535 N.E.2d 933, 180 Ill. App. 3d 67, 129 Ill. Dec. 168 1989.IL.87
Appeal from the Circuit Court of Peoria County; the Hon. Thomas E. Ebel, Judge, presiding.
JUSTICE HEIPLE delivered the opinion of the court. STOUDER, P.J., and WOMBACHER, J., concur.
DECISION OF THE COURT DELIVERED BY THE HONORABLE JUDGE HEIPLE
Vulcan Metal Products, Inc. (Vulcan), filed suit against Lynn Schultz for money due pursuant to a written contract. Various motions were filed, and the trial court entered summary judgment in Vulcan's favor. The judgment was vacated on Schultz' motion and following a bench trial, the court entered judgment in favor of Schultz. Vulcan filed the instant appeal.
Lynn Schultz planned to enter into the replacement window business, and after several meetings with a Vulcan salesman, he ordered equipment and materials worth $6,321.33 from Vulcan. He later signed an agreement with Vulcan in which he unconditionally guaranteed the payment of all indebtedness incurred by his business and all legal expenses incurred in the collection of any indebtedness. Schultz did not pay for the merchandise and Vulcan instituted legal proceedings on February 3, 1986, to collect the amount due. Schultz did not file an answer to the complaint.
Schultz appeared on March 7, 1986, as required by the summons, but he appeared without counsel. Although Schultz was apparently given additional time to file an answer to the complaint, he failed to do so, and on May 1, Vulcan filed a motion for default judgment, summary judgment, or judgment on the pleadings. At the June 10, 1986, hearing on the motion, Schultz again appeared pro se. Vulcan's motion was denied and Schultz was given an additional 30 days to file an answer.
On June 12, 1986, Vulcan served Schultz with a request to admit certain facts pursuant to Supreme Court Rule 216 (107 Ill. 2d R. 216). Therein, Vulcan requested Schultz to admit that an exhibit attached to the complaint was an accurate copy of the guarantee he had signed, that other attached exhibits accurately reflected the invoices and the statement of account of dealings between the parties, and that he owed Vulcan $6,795.15 plus fees and costs according to the terms of the guarantee. Schultz did not respond to the request within 28 days as required in Rule 216. Nor did Schultz file an answer to the complaint within the 30-day period provided by the trial court. Vulcan filed a motion for summary judgment on August 6, 1986, on grounds that Schultz failed to answer the complaint and that the failure to respond to the Rule 216 request admitted the matters of fact set forth in the request.
At the August 6 hearing on Vulcan's motion, Schultz appeared pro se. The trial court entered judgment in favor of Vulcan in the amount of $7,020.15 for the sum due and attorney fees, plus costs of $81.25.
On September 8, 1986, Schultz' newly retained attorneys filed a motion to vacate the judgment. Schultz alleged that he had a meritorious defense and counterclaim and that he was not represented by counsel before September 8. The trial court granted the motion to vacate on October 22 and ordered Schultz to answer the complaint and respond to the request to admit within 14 days.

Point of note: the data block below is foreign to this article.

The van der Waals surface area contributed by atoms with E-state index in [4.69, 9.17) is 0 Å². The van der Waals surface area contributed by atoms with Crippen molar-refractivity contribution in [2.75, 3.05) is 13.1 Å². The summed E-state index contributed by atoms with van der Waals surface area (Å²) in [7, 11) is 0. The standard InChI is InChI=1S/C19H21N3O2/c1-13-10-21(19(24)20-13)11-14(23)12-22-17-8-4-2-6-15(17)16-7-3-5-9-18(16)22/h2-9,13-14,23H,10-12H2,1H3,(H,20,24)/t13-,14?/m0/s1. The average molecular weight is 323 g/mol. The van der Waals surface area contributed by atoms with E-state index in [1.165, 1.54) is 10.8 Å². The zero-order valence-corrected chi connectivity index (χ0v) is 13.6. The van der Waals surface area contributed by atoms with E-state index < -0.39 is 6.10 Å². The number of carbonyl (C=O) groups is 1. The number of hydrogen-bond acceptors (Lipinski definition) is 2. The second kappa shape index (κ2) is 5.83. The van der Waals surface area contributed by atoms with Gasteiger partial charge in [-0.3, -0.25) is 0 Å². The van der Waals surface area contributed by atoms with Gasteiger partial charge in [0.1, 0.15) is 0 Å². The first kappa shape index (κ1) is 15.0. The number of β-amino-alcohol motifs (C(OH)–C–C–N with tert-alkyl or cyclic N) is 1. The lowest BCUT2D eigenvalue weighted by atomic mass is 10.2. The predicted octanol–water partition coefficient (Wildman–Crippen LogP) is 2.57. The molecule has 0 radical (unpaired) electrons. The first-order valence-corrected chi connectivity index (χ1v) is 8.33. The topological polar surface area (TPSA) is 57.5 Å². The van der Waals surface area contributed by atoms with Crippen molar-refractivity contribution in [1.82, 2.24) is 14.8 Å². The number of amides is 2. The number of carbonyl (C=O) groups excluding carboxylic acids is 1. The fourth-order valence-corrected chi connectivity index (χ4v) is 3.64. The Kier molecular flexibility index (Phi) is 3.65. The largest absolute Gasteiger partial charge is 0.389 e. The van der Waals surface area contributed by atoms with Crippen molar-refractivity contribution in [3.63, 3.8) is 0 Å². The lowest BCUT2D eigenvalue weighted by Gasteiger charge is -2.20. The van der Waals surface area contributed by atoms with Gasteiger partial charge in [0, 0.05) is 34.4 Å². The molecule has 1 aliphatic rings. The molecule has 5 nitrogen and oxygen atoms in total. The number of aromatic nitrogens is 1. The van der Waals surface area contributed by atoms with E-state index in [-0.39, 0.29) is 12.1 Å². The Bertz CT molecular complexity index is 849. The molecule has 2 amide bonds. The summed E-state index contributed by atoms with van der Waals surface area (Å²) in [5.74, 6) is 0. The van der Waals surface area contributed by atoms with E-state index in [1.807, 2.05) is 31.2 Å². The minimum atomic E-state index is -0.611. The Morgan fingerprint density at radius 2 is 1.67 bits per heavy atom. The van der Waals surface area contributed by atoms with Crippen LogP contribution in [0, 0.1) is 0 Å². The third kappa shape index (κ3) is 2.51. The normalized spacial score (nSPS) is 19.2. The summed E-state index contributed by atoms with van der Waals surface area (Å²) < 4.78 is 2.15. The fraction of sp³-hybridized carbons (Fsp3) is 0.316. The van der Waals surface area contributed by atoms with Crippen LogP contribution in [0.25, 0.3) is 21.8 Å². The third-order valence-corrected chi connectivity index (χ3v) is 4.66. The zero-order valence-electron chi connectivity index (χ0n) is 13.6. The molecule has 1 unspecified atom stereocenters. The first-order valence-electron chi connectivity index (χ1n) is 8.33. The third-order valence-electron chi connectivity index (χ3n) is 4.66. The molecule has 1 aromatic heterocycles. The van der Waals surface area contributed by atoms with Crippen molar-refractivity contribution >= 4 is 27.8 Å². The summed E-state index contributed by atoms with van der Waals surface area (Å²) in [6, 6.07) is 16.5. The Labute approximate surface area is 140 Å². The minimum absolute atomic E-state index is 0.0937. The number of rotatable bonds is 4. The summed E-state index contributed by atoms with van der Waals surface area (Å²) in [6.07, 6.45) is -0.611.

On November 5, 1986, Schultz filed a response to Vulcan's request to admit and an answer to the complaint. He also filed a counterclaim alleging that the equipment Vulcan sold him was defective and caused him to suffer the loss of expenses incurred in organizing his business. He sought damages in the amount of $7,150.
The cause proceeded to trial and evidence was presented on June 10, 1987, and March 23, 1988. Schultz testified that after he decided to enter into the replacement window business, he spoke on several occasions with Mike Johnson, a Vulcan salesman. According to Schultz, Johnson told him he would need a business name, a place to operate the business, and certain equipment. Schultz testified that based on Johnson's advice, he purchased window-making machinery and equipment for $17,239 and office equipment for $1,309. He also entered into a six-month lease and his rental payments were $325 per month. Johnson ordered the necessary equipment and supplies from Vulcan so Schultz could begin making replacement windows. The equipment and supplies cost $6,321.33. Schultz testified that Johnson told him that after the shipment arrived, someone from Vulcan would fine-tune the machinery and show him how to make a window. Pursuant to Vulcan's request, Schultz signed a document in which he guaranteed payment of all indebtedness incurred by his business and further promised to pay all costs and attorney fees incurred in collecting the debt.
The shipment arrived from Vulcan in January 1985. A Vulcan employee, John Erskine, was sent to help Schultz set up his shop and to demonstrate the window manufacturing process. According to Schultz, Erskine spent three days in his shop, but was never able to manufacture a merchantable window. Erskine told him the equipment would not manufacture a window, Schultz said. Schultz further stated that the Vulcan salesman, Johnson, later replaced the flag bar, the piece of equipment which was apparently defective, but they were still unable to construct a window.
Schultz testified that after Erskine's unsuccessful demonstration session, he made repeated requests for help, but further assistance from Vulcan never arrived and he was never able to manufacture windows. Schultz admitted he had not paid for the merchandise he received from Vulcan. Schultz stated that Vulcan agreed to accept return of the merchandise, but indicated that it would not accept open ...